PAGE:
She’s also—and this should come as no surprise—a HUGE hippie. In the early-‘70s, Gaskin, her husband, and some friends started a commune in rural Tennessee called The Farm. The intentional community brought together non-violent, vegetarian, spiritual people bound by a “shared psychedelic vision.”
The Farm is now well known for its midwifery practice (one of the first out-of-hospital birthing centers in the U.S.). The Farm Midwifery Center’s statistics are pretty astounding. From 1970-2010, the midwives accepted 2,844 pregnant women for care. During that time, they experience no maternal deaths. There were only 148 transports to the hospital and only 50 C-sections.
Gaskin’s book is presented in two parts (followed by a number of Appendices). The first part is a selection of birth stories, told in first person by mothers who delivered at The Farm. They are intended to combat the barrage of negativity that pregnant women hear so often (It’s so painful! You must get an epidural! Why not just schedule a C-section?!) by providing “practical wisdom, information, and inspiration.”
The second part of the book is written by Gaskin and provides practical advice (some opinion-based, some scientifically/medically-based) about labor and delivery. Gaskin condones unmedicated births (unless intervention is medically necessary), and her practices and advice strongly reflect that bent.
Rating: 2.5/5 (for the first half of the book, I would give it a 1.5/5; for the second, a 3.5/5)
For me, this read like two separate books. It was all I could do to get through the first part (the birth stories section). I tried my hardest not to be too judge-y . . . but it’s really difficult when reading passages like this: "On the afternoon before my son, Jon, was born, I was reading Ram Dass’s book Be Here Now and feeling very centered and high with it. I remember I fastened on a particular word and meaning: surrender. I began having contractions and feeling big waves of energy moving. I visualized my yoni as a big, open cave beneath the surface of the ocean, with huge, surging currents sweeping in an out. As the wave of water rushed into my cave, my contraction would grow and swell and fill, reach a full peak, then ebb smoothly back out. I surrendered over and over to the great, oceanic, engulfing waves. It was really delightful—very orgasmic and invigorating."
But wait! That’s not all. A few days after giving birth to Jon, this particular mother went to be with a friend who was “tired and afraid” during birth. Here’s her description: "I wanted to connect deeply with her and share my recent experience to help her relax and open. Pamela was naked, propped up on pillows on the bed, holding on to her knees. I took my clothes off (except for my underpants and pad since I was still bleeding from Jon’s birth) and crawled up on the bed with her. I laid next to her—head to head, breast to breast, womb to womb. I told her about my cave and ocean and the great rushing, swelling, and opening. I told her about surrendering over and over and letting go. We began experiencing her contractions together. We held each other and rushed and soared together. My womb, though empty, was swelling and contracting too. I could feel blood rushing out with the contractions, but not too much—I knew it was okay."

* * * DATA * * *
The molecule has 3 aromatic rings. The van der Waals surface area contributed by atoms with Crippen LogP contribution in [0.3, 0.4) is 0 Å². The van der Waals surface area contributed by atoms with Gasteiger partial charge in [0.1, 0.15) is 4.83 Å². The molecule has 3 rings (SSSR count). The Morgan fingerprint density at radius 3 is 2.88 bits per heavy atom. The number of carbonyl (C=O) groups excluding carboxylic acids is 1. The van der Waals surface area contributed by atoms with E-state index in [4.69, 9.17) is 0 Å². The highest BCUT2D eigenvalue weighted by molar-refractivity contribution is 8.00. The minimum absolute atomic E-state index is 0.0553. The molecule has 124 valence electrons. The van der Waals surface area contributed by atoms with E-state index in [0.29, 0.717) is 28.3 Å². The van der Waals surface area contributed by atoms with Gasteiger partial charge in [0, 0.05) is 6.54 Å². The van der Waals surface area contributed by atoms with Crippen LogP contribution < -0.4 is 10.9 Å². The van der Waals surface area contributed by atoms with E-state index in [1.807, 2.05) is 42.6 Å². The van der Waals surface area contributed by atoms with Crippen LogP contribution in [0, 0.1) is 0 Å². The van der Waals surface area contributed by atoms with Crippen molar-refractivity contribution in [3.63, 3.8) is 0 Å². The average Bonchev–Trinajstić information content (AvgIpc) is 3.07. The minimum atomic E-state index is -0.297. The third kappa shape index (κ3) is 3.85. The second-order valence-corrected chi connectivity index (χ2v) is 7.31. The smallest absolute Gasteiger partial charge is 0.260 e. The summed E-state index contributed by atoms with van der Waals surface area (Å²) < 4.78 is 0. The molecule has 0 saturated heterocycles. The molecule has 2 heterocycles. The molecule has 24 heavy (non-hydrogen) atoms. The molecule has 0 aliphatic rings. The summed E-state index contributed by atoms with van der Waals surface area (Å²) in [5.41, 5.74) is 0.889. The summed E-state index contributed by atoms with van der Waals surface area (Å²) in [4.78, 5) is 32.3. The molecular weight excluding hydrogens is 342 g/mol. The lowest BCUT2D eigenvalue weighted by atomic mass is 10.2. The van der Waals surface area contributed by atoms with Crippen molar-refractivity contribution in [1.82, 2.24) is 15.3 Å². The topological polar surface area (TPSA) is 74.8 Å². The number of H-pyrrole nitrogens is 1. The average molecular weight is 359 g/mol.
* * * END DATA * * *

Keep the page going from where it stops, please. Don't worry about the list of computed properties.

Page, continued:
To each her own, I suppose . . . but this is a little much for me. The thought of one of my BFFs coming to be with me during labor, stripping down, and telling me about her oceanic “yoni” while I’m having contractions is, frankly, laughable. Call me unenlightened if you must.
I really could have skipped the first section of this book entirely. But the second section was much more helpful and practical (despite also having a strong hippie vibe). There are drawings (and some very graphic photographs) of birthing positions that use gravity and various other techniques to help get that baby out without the necessity of forceps or vacuum extractors (or c-section, for that matter). There is lots of discussion on “Sphincter Law,” the “set of basic assumptions about birth” that Gaskin and her partners follow: 1) sphincters (excretory, vaginal, and cervical) work best in private, 2) they can’t be opened at will and don’t respond well to commands (like “Push!!!”), 3) when a sphincter is in the process of opening, it may suddenly close if the person “becomes upset, frightened, humiliated, or self-concious,” and 4) if you relax your mouth/jaw, your cervix/vagina/anus are able to open to full capacity. There is an explanation of medical interventions and their pros and cons (mostly cons), as well as non-medical alternatives (like breast stimulation for induction of labor).
Gaskin definitely knows her stuff. And, although her perspective is a little more New Age-y than my own, she provides some good tips for people who are looking to avoid medications (and c-section) during birth. If you fall into that category, this book is worth at least a skim.